What to know after getting a COVID-19 vaccine

Woman receives COVID-19 vaccine from healthcare worker

With the Centers for Disease Control and Prevention (CDC) reporting in June 2021 that more than 311 million doses of the COVID-19 vaccine have been administered in the U.S. alone, public health experts say they’re cautiously optimistic about finally seeing the end of this pandemic.

“We all want to get back to normal, and vaccinations will help us get there. As healthcare professionals, we are at a critical juncture where we need to keep encouraging vaccination – as it is lifesaving,” said Dr. Kenneth Sands, chief epidemiologist at HCA Healthcare. “Nearly 42% of the American population now is vaccinated, and for those who have questions, we must continue proactively working to answer them with science-driven, accurate information. We have a responsibility to provide community members with confidence that vaccination is the right thing to do.”  

If you’re joining the fold and getting your vaccine soon, you may have some questions. Will I have side effects? What precautions should I continue to take? What can I do after getting a COVID-19 vaccine?

Answers to those questions used to be less clear, but now that we have several months of data from both clinical trials and the real world, we know a lot more about what to expect after getting a COVID-19 vaccine.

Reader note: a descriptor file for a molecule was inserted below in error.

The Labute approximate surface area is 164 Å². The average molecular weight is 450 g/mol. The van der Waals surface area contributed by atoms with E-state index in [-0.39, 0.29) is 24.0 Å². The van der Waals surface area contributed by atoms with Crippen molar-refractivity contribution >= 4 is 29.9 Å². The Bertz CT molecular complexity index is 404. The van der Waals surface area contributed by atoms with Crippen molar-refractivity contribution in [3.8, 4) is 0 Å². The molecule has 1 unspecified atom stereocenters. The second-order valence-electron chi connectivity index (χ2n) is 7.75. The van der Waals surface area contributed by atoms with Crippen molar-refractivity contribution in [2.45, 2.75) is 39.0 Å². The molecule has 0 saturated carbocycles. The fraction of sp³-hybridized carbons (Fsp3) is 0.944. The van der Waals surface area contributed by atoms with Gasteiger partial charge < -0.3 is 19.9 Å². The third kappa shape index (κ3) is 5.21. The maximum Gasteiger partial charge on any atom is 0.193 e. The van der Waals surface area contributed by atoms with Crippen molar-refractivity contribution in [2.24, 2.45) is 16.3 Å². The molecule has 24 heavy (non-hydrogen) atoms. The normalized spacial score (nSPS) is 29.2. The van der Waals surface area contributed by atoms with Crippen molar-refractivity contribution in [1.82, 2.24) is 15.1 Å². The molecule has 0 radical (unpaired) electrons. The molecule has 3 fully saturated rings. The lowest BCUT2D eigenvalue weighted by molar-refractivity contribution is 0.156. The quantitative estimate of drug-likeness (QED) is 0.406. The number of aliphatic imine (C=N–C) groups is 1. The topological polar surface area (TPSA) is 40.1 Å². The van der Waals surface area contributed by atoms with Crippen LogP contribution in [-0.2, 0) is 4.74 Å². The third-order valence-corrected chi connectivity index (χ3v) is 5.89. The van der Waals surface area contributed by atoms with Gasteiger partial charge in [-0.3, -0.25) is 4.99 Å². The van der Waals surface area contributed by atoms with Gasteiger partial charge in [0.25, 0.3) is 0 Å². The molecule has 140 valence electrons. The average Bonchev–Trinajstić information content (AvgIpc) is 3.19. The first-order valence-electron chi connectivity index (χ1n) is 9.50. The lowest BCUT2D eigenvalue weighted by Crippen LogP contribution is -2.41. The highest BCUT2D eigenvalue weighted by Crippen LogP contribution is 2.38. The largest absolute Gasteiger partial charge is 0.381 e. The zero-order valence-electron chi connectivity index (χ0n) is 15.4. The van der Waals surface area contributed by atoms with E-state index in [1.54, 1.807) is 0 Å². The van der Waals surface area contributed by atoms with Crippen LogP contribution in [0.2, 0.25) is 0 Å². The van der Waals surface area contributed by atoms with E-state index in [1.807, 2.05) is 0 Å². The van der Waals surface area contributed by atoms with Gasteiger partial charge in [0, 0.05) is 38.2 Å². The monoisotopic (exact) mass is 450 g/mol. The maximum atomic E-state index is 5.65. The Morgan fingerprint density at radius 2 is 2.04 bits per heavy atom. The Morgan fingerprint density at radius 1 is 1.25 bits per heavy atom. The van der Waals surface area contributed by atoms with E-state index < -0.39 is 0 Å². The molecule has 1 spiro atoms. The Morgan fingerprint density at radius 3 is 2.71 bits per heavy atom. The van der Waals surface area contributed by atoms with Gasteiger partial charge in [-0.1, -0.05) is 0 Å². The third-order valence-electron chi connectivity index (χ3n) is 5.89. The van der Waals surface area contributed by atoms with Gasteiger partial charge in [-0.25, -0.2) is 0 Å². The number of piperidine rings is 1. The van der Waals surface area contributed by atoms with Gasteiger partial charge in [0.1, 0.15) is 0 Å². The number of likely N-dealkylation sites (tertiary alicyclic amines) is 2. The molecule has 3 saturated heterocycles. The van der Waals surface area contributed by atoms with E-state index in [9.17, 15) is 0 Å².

Here are a few points to keep in mind as you prepare for your appointment.

Side effects can vary

Some people don’t get any side effects from the COVID-19 vaccine, while others may have some swelling, redness or pain at the injection site, according to the CDC. You also may have some symptoms throughout your body, such as fatigue, headache, nausea, fever, chills or muscle pain, which tend to resolve in a day or less.

These symptoms may be widely reported, but not everyone experiences them. For example, in safety data reported by Pfizer-BioNTech to the U.S. Food and Drug Administration, about 63% of people felt tired, 55% experienced headaches and 38% had muscle pain. Only about 14% of people reported a fever.